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Missouri nest has 1,412 new Eagles

Missouri nest has 1,412 new Eagles

February 20th, 2018 by Joe Gamm in News

With fingers held against their foreheads, hundreds of Eagle Scouts stand Monday for the Pledge of Allegiance during an opening ceremony. The day saw numerous Missouri Eagle Scouts receive recognition in the form of hearing their name called in the Missouri House of Representatives to come forward to receive a certificate and pocket knife, along with handshakes from the presenters.

Photo by Julie Smith /News Tribune.

As an Eagle Scout, Missouri Supreme Court Justice Paul C. Wilson on Monday told hundreds of young men who recently reached the achievement that they too would remain lifetime members of the brotherhood.

Wilson was the keynote speaker during the annual Missouri State Eagle Scout Recognition Day in the Capitol.

In 2017, 1,412 Missouri scouts became Eagles, about 4 percent of all who entered scouting. Hundreds of the boys and their families packed into the state's House Chambers for the ceremony.

His father, who was also a scout and a judge, told Wilson words he would remember forever.

"There are only two things that you can do in high school that will stick with you for the rest of your life," he told the eager Eagles. "One of them is to become an Eagle Scout. The other is to pick up a felony conviction."

He congratulated the scouts for "making the right choice."

Like the boys, Wilson was often cold, wet, hungry and exhausted while scouting, he said.

However, he felt great.

One year at camp, it got so cold the eggs the scouts wanted to prepare for breakfast froze in their shells. And he was freezing.

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However, he felt great.

He remembered fights in an apple orchard at a camp. The mile swims. The biting mosquitoes. The flies.

"And I remember feeling great," Wilson said.

He told the young men the oath they took as scouts says, as well as any, he's taken what it means to be in public service.

He repeated the first two lines of their oath,"On my honor, I will do my best to do my duty to God and my country."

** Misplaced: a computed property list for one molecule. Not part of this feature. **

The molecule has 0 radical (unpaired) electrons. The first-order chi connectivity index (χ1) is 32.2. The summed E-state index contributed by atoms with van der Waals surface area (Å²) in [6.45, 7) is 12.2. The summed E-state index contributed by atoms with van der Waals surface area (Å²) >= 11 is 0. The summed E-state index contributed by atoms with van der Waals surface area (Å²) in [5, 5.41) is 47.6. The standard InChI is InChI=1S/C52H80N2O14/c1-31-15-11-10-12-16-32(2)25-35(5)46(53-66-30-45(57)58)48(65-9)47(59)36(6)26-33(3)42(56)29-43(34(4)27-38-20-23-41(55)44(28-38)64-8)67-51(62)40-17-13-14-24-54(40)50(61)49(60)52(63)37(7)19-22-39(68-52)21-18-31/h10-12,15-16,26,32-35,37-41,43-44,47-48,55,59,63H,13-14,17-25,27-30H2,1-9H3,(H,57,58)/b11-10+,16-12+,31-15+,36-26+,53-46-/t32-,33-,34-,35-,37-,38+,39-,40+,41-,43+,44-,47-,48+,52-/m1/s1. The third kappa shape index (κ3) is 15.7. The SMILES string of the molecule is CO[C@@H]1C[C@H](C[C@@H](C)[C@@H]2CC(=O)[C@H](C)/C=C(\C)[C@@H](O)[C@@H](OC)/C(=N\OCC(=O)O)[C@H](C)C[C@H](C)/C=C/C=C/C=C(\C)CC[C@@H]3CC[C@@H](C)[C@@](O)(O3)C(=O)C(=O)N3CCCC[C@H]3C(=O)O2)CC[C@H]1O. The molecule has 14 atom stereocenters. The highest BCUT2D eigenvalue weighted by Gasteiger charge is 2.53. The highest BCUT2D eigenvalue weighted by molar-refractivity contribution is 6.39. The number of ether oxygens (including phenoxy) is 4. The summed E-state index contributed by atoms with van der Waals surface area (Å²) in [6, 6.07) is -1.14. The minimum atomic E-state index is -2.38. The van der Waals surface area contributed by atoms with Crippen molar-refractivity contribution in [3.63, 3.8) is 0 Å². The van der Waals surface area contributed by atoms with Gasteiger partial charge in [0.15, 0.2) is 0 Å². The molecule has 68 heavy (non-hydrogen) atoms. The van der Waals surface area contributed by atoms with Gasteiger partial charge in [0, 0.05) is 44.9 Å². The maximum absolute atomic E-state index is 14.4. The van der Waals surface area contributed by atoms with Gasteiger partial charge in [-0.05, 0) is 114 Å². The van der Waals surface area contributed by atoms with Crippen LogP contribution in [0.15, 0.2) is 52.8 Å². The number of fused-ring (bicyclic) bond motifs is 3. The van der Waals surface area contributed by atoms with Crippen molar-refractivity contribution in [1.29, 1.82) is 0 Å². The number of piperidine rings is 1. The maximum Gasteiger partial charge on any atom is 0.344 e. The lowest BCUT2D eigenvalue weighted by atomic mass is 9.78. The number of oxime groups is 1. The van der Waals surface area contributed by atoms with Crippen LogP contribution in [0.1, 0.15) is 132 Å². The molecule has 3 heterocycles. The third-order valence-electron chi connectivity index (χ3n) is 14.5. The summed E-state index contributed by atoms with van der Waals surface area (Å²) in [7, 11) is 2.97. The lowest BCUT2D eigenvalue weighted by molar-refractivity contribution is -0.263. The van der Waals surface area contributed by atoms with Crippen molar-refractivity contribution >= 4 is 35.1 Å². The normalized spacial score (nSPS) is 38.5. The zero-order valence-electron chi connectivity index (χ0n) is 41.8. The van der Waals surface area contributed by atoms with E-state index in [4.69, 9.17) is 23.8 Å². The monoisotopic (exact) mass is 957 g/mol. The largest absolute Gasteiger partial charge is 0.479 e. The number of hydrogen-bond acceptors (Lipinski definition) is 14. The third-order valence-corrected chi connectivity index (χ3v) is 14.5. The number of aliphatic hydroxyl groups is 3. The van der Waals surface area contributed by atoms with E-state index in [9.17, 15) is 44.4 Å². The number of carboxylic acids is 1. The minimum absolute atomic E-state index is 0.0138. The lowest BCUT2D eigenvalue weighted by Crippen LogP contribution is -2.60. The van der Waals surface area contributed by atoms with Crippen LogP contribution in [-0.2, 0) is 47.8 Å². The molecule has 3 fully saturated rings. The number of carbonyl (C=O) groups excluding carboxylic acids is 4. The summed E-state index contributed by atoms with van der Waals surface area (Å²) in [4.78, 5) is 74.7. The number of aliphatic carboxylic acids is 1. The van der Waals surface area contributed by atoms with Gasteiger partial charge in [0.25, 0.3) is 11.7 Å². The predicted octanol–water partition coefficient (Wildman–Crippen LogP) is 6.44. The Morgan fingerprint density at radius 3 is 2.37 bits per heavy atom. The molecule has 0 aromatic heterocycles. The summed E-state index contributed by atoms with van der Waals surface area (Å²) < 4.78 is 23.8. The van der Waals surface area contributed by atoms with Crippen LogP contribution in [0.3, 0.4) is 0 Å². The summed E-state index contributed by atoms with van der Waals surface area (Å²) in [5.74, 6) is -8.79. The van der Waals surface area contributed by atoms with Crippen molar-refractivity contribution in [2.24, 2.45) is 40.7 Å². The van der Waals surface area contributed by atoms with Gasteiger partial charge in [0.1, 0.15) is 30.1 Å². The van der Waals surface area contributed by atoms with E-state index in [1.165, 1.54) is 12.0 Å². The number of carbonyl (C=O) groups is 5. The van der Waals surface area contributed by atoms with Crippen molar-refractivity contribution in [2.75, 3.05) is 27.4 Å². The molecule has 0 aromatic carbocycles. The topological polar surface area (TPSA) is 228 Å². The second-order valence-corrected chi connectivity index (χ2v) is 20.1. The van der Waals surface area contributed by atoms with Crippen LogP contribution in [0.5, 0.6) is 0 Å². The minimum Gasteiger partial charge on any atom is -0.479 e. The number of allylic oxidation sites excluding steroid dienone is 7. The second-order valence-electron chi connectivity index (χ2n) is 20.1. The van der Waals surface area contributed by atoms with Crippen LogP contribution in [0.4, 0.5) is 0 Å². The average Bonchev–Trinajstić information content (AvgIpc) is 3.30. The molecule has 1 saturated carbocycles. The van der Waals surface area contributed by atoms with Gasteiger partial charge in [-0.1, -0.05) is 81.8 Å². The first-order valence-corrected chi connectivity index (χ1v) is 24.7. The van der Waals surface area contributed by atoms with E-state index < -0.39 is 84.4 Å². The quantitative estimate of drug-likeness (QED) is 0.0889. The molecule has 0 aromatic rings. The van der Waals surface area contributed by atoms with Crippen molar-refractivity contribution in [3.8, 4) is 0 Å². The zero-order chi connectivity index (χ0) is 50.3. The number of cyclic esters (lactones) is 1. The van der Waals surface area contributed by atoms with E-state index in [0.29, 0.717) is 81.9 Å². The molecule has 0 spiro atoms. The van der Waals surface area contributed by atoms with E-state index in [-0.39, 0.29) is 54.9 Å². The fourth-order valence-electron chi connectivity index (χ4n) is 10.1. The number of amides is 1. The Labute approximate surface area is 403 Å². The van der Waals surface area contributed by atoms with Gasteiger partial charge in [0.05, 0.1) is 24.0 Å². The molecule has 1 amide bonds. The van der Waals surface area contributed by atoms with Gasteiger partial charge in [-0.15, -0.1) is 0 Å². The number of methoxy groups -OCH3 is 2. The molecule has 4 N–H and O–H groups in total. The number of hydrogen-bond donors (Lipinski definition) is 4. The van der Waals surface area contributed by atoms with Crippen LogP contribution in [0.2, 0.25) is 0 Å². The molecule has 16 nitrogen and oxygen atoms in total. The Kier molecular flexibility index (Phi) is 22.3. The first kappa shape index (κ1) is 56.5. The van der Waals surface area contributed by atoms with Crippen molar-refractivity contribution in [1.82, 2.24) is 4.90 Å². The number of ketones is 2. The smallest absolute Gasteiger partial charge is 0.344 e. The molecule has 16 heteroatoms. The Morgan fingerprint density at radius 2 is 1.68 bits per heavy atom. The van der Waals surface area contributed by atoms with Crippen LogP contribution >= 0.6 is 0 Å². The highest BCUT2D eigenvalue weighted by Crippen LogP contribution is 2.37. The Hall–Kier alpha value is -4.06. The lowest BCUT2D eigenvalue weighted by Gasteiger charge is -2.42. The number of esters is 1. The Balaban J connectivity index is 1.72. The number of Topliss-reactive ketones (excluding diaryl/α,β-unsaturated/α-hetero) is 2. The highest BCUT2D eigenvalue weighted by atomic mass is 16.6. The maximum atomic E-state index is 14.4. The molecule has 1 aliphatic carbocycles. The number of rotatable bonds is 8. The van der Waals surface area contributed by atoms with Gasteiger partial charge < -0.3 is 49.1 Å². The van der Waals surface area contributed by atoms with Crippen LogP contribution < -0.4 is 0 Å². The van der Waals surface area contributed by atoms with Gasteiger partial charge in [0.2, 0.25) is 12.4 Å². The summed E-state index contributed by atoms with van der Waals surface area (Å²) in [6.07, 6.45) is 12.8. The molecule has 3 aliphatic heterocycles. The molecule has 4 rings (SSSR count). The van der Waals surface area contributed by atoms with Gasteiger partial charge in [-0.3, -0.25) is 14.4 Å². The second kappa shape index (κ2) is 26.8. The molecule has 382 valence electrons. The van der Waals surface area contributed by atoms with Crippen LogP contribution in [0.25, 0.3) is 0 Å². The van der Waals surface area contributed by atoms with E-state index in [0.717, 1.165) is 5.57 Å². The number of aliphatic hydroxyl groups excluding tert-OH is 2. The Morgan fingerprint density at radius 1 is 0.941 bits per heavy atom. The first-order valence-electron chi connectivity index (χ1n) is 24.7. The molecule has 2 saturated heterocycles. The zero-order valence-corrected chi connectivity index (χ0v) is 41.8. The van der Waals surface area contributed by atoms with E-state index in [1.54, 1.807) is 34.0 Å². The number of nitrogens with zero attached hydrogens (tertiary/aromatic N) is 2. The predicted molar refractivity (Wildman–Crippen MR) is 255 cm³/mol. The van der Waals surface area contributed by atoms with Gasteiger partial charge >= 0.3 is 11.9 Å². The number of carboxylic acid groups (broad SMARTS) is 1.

A person's honor is the only thing in his life that is truly his own, he said. It can't be inherited, bought or borrowed. It can only be made "day by day, moment by moment," he said. "And it is yours. Honor is what you do when no one is looking."

Speaker of the House Todd Richardson, R-Poplar Bluff, also an Eagle Scout, told the scouts it's their responsibility to do "extraordinary things."

Their achievements were already stratospheric. In 2017, Eagle Scouts cumulatively earned 29,841 merit badges, camped 28,240 nights, attended 180,000 troop meetings and contributed more than 221,000 hours to service and Eagle projects.

"Each of you has demonstrated that you have the ability to do extraordinary things," Richardson said. "That's a heavy responsibility."

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However, if communities, states and nations are to continue to progress, each of the scouts listening would be instrumental in "that leadership and that progress."

About 35 of the scouts attending the recognition day were from the Boy Scouts of America Great Rivers Council, which includes Central Missouri. The council's region is bordered on the north by Putnam, Schuyler and Scotland counties; on the south by Benton, Camden, Miller and Maries counties; on the west by Pettis, Saline, Chariton, Linn and Sullivan counties; and on the east by Lewis, Marion, Ralls, Pike, Montgomery and Gasconade counties.

Before the ceremony, some of the area's new Eagles talked about their projects. Ethan Schulte, 18, of Jefferson City, said he designed and managed a landscape project for a church off Lafayette Street. He and fellow scouts put some perennial flowers in so the church would have yearly blooms.

Sean Spears, 18, of Columbia, said he and other scouts built clothes racks for his little sister's private school. The racks, he said, were to hold the students' uniforms.

"It's a lot of work," Spears said. "It takes leadership to create the project and to do the project. I have to make sure the boys know what they're doing and that they stay on task."

That's a challenge, said 16-year-old Jacob Sykuta, of Columbia. Sykuta, whose project was building two gardens for his church, said the scouts who help are friends and — to an extent — employees.

"I learned how to treat friends as workers," he said. "The supervision aspect of the project makes me a better leader."